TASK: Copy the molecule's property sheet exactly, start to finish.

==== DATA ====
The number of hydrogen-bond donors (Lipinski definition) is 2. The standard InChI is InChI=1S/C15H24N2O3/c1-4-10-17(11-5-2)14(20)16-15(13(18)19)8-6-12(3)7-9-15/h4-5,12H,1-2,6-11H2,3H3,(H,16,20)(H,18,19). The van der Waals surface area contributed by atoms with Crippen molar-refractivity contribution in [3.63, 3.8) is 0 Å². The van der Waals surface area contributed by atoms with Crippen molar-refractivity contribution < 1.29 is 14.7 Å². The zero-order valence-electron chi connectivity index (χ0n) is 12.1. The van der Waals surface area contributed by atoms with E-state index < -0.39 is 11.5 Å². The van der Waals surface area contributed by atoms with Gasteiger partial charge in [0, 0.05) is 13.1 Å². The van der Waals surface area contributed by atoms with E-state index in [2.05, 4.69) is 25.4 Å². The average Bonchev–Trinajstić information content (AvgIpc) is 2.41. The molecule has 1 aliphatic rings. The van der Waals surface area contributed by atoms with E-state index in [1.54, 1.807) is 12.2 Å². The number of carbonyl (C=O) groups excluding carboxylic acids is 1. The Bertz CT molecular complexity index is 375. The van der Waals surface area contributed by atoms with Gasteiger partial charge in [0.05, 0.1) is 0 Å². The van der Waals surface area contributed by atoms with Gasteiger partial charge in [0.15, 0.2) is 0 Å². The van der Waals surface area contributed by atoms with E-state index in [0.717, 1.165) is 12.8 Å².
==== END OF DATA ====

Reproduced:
The number of hydrogen-bond donors (Lipinski definition) is 2. The standard InChI is InChI=1S/C15H24N2O3/c1-4-10-17(11-5-2)14(20)16-15(13(18)19)8-6-12(3)7-9-15/h4-5,12H,1-2,6-11H2,3H3,(H,16,20)(H,18,19). The van der Waals surface area contributed by atoms with Crippen molar-refractivity contribution in [3.63, 3.8) is 0 Å². The van der Waals surface area contributed by atoms with Crippen molar-refractivity contribution < 1.29 is 14.7 Å². The zero-order valence-electron chi connectivity index (χ0n) is 12.1. The van der Waals surface area contributed by atoms with E-state index < -0.39 is 11.5 Å². The van der Waals surface area contributed by atoms with Gasteiger partial charge in [0, 0.05) is 13.1 Å². The van der Waals surface area contributed by atoms with E-state index in [2.05, 4.69) is 25.4 Å². The average Bonchev–Trinajstić information content (AvgIpc) is 2.41. The molecule has 1 aliphatic rings. The van der Waals surface area contributed by atoms with E-state index in [1.54, 1.807) is 12.2 Å². The number of carbonyl (C=O) groups excluding carboxylic acids is 1. The Bertz CT molecular complexity index is 375. The van der Waals surface area contributed by atoms with Gasteiger partial charge in [0.05, 0.1) is 0 Å². The van der Waals surface area contributed by atoms with Gasteiger partial charge in [0.15, 0.2) is 0 Å². The van der Waals surface area contributed by atoms with E-state index in [0.717, 1.165) is 12.8 Å².